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BlizzCon will be livestreamed for free this year — yes, all of it

Blizzard outlines plans for more “immersive” event in November

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Various Blizzard characters, including Thrall from Warcraft, Winston from Overwatch, and Lilith from Diablo, gathered together in BlizzCon 2023 promotional art Image: Blizzard Entertainment
Oli Welsh is senior editor, U.K., providing news, analysis, and criticism of film, TV, and games. He has been covering the business & culture of video games for two decades.

Blizzard has announced its plans for this year’s BlizzCon fan convention — the first to be held in person since 2019 — and has revealed that all of the show’s on-stage content will be livestreamed free of charge.

As announced in May, BlizzCon will return to its traditional home of the Anaheim Convention Center on Nov. 3 and 4, 2023. But it sounds as though the show will take a slightly different form to its pre-pandemic incarnation.

All the panels, which were previously spread across a number of stages throughout the convention center’s hall, will take place on the single, main stage in the BlizzCon Arena. This perhaps suggests a slightly smaller and more focused lineup of presentations than we’ve seen previously, as well as making it easier for Blizzard to make them all available to stream.

Meanwhile, the rest of the venue will be transformed into a “more experiential, [...] one-of-a-kind immersive experience, bringing attendees into the universes of Warcraft, Diablo, and Overwatch with massive installations, art, and thematic spaces where friends can connect,” Blizzard said. Sounds lovely, even if I’m not sure if I really want to be immersed in the grimdark world of Diablo 4’s Sanctuary.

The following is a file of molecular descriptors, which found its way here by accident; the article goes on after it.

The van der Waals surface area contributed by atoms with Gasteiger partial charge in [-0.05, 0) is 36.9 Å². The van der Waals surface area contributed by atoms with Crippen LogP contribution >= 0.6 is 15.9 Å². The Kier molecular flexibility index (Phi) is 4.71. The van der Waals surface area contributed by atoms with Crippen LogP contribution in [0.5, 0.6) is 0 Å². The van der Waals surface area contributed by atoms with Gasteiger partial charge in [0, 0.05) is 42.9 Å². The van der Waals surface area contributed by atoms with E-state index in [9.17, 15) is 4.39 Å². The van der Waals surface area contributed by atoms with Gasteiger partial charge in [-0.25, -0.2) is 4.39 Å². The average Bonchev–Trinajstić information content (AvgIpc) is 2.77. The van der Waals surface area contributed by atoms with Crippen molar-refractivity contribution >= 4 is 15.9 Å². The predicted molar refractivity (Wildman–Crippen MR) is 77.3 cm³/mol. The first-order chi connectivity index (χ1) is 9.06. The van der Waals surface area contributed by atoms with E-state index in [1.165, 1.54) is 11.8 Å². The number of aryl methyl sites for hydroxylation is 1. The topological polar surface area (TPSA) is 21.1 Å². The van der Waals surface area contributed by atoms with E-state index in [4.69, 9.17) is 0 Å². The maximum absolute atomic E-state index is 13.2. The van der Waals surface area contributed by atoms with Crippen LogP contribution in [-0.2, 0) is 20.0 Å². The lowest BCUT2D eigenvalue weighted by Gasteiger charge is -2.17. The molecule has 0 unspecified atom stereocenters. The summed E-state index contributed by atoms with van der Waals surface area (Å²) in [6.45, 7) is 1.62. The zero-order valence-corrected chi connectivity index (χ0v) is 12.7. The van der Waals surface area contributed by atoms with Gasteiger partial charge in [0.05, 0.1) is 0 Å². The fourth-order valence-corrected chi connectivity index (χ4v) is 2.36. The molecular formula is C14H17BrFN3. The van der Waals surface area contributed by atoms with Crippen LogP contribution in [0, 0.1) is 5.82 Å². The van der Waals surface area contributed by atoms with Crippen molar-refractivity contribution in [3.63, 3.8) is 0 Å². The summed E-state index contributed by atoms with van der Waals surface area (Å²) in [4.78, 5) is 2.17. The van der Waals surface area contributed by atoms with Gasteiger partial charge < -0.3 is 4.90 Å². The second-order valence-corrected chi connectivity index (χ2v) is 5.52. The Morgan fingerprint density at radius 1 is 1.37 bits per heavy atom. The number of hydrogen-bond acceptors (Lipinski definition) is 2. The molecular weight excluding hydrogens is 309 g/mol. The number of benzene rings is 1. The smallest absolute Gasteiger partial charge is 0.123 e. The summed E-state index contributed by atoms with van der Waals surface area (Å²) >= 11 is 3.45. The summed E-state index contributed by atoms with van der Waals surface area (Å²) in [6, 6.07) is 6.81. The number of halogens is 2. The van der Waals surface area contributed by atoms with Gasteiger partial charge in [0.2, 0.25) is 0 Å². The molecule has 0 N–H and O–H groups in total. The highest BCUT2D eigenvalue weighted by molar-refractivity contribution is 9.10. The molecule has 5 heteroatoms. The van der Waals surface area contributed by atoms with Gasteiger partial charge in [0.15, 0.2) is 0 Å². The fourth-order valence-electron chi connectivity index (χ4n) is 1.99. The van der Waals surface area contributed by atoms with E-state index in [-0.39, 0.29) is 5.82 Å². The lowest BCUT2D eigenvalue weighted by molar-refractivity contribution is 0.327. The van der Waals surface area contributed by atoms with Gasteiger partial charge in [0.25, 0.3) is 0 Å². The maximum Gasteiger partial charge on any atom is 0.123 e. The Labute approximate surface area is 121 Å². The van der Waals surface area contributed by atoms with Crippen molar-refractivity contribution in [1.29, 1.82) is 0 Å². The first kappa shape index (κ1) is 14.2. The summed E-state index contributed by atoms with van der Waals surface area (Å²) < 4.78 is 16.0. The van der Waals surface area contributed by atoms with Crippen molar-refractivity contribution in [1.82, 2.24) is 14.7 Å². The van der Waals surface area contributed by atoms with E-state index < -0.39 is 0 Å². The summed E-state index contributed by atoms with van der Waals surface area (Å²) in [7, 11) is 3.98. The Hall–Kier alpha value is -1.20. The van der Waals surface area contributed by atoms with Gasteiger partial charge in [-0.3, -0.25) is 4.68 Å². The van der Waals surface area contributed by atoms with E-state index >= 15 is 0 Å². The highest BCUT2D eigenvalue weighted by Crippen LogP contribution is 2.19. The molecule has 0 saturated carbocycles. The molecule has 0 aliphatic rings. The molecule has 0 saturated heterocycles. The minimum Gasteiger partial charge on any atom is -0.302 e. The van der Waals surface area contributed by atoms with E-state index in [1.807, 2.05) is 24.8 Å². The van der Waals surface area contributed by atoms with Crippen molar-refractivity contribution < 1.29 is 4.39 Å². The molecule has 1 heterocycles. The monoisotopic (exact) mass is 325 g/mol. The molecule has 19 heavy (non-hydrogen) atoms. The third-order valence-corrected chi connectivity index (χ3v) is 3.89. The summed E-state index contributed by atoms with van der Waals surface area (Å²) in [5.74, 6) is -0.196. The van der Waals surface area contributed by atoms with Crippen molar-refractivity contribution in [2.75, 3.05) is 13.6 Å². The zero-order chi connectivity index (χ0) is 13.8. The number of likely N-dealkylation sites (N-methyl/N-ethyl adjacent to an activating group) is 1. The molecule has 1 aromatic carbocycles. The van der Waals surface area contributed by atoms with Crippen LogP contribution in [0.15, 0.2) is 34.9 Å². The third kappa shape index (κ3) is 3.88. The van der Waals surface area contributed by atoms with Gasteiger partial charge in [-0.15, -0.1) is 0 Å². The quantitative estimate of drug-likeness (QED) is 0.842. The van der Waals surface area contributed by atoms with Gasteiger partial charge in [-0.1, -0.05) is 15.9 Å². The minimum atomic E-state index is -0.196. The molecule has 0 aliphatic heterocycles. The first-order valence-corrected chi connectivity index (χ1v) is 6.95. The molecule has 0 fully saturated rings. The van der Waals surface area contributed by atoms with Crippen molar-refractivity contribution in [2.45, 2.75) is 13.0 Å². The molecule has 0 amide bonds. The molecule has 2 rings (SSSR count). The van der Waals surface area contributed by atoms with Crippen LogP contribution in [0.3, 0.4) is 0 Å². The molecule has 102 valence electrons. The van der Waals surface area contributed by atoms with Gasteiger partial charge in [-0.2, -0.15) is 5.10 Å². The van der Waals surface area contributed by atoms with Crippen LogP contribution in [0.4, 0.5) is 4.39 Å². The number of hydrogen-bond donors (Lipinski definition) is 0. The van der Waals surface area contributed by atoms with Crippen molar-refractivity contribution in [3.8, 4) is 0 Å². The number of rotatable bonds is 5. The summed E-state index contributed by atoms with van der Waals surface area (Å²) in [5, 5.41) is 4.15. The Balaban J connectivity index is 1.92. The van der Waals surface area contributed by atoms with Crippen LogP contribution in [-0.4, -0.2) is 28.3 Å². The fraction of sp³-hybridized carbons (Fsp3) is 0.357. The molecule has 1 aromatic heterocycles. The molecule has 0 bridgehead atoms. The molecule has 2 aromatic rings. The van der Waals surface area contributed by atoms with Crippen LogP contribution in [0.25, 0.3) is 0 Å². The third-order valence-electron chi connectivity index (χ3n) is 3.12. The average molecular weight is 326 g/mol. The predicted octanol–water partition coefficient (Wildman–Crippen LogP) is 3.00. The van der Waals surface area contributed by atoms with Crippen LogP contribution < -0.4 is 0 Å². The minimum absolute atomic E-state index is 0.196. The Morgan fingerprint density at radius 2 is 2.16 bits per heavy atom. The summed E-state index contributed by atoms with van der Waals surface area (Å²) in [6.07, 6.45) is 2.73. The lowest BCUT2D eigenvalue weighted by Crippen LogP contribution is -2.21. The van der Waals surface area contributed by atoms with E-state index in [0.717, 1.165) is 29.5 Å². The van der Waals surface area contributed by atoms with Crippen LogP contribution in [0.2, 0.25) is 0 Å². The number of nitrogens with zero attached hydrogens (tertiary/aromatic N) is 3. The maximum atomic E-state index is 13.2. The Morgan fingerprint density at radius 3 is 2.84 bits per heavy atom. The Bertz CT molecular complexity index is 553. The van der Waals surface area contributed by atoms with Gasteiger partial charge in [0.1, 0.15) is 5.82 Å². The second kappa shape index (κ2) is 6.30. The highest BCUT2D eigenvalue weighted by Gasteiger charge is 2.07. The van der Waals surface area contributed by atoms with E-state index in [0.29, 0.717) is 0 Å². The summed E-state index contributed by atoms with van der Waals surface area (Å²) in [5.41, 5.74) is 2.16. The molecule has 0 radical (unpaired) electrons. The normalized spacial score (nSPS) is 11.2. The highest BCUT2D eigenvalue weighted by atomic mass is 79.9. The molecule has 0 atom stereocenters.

The Opening Ceremony and the traditional BlizzCon Community Night, which plays host to cosplay competitions and the like, will both take place in the BlizzCon Arena, and be simulcast online and across the venue. This year’s Opening Ceremony is bound to feature the reveal of the next World of Warcraft expansion, as well as what’s next for Diablo 4 and Overwatch 2. It’s possible we’ll see more of mobile game Arclight Rumble and Blizzard’s untitled survival game.

The finals of the first Overwatch World Cup of the Overwatch 2 era will be decided in front of a live audience at the show. But there’s no mention yet of a Closing Ceremony with a big musical act; previous BlizzCons have featured performances by the likes of Foo Fighters, Metallica, and Muse.

Tickets go on sale on July 8 at 10 a.m. PDT/1 p.m. EDT via AXS, and Blizzard recommends making an AXS account in advance if you don’t have one. A second wave of tickets will be sold on July 22 at the same time. General admission tickets cost $299, while the VIP Portal Pass (including private areas, meet-and-greets, and more) costs $799.

The Virtual Ticket for remote attendees will also return, despite the fact the whole show will be livestreamed for free this year. It will feature in-game goodies, access to exclusive BlizzCon merch, and more — Blizzard promised more details on this soon.

BlizzCon had been due to return in 2022, but was pushed back amid the damaging revelations of the lawsuit over Blizzard’s toxic work culture, Meanwhile, the reaction to the studio’s games has been varied. Diablo 4 and the last WoW expansion, Dragonflight, were well received by fans, but mobile game Diablo Immortal was met with intense skepticism, and Overwatch 2’s launch has been chaotic and poorly communicated. Blizzard will be hoping to put a difficult few years behind it in November.

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